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Posts Tagged ‘mistake’

William Shakespeare.
Even the Bard made mistakes.

Blogger Asakiyume and I met in the 1990s when we were both copyediting at a management magazine where a witchy person taught us the nitty gritty of the trade. There was another person who would argue with our capitalization, wording, or punctuation decisions by saying she had a PhD in English. As if that had anything at all to do with the work-a-day craft! Those of you who value good copyediting may get a kick out of today’s article from a site called the Millions.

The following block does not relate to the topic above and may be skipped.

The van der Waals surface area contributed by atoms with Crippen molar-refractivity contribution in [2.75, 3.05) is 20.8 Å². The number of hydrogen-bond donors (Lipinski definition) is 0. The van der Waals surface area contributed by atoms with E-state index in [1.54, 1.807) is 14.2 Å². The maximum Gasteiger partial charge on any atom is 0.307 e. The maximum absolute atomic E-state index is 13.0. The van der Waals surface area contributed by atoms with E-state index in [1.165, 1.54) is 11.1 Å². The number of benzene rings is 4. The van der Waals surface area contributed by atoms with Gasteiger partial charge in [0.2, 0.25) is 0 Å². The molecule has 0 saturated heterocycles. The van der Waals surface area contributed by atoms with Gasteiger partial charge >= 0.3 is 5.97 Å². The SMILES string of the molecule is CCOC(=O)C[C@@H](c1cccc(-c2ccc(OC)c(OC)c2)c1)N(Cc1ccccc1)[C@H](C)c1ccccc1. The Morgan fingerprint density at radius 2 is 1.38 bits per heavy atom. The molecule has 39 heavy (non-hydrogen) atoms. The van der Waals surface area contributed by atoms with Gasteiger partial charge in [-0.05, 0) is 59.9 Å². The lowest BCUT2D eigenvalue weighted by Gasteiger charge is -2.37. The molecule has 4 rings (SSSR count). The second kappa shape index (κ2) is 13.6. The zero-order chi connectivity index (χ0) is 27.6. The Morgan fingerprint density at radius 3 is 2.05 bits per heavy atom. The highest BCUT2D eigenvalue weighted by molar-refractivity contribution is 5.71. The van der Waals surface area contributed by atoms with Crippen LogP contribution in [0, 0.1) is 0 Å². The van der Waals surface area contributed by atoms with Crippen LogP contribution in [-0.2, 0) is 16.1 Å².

Ed Simon writes that the work of print setter is the old days was “laborious, and for smaller fonts, such as those used in a Bible, the pieces could be just a millimeter across. Long hours and fatigue, repetitive motion and sprained wrists, dim light and strained eyes — mistakes were inevitable.

“The King James Version of the Bible has exactly 783,137 words, but unfortunately for the London print shop of Robert Barker and Martin Lucas, official purveyors to King Charles I, their 1631 edition left out three crucial letters, one crucial word — ‘not.’ As such, their version of Exodus 20:14 read, ‘Thou shalt commit adultery.’ …

“Literature’s history is a history of mistakes, errors, misapprehensions, simple typos. It’s the shadow narrative of expression — how we fail because of sloppiness, or ignorance, or simple tiredness. Blessed are the copyeditors. …